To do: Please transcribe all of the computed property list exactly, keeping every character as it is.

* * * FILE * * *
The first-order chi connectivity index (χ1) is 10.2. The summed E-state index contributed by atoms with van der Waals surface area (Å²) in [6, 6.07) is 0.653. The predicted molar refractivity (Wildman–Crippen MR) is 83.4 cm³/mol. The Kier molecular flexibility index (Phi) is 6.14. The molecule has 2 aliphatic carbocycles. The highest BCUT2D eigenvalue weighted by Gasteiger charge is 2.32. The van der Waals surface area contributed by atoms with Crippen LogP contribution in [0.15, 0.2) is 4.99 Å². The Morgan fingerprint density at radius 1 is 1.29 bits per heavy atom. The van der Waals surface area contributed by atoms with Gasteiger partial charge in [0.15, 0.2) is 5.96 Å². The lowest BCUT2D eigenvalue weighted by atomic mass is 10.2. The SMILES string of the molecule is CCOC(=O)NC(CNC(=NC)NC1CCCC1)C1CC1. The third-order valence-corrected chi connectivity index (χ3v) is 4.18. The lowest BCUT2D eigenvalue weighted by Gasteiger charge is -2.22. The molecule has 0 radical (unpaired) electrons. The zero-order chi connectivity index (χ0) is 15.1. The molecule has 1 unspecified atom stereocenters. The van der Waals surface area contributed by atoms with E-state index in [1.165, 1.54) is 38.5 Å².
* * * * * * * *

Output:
The first-order chi connectivity index (χ1) is 10.2. The summed E-state index contributed by atoms with van der Waals surface area (Å²) in [6, 6.07) is 0.653. The predicted molar refractivity (Wildman–Crippen MR) is 83.4 cm³/mol. The Kier molecular flexibility index (Phi) is 6.14. The molecule has 2 aliphatic carbocycles. The highest BCUT2D eigenvalue weighted by Gasteiger charge is 2.32. The van der Waals surface area contributed by atoms with Crippen LogP contribution in [0.15, 0.2) is 4.99 Å². The Morgan fingerprint density at radius 1 is 1.29 bits per heavy atom. The van der Waals surface area contributed by atoms with Gasteiger partial charge in [0.15, 0.2) is 5.96 Å². The lowest BCUT2D eigenvalue weighted by atomic mass is 10.2. The SMILES string of the molecule is CCOC(=O)NC(CNC(=NC)NC1CCCC1)C1CC1. The third-order valence-corrected chi connectivity index (χ3v) is 4.18. The lowest BCUT2D eigenvalue weighted by Gasteiger charge is -2.22. The molecule has 0 radical (unpaired) electrons. The zero-order chi connectivity index (χ0) is 15.1. The molecule has 1 unspecified atom stereocenters. The van der Waals surface area contributed by atoms with E-state index in [1.165, 1.54) is 38.5 Å².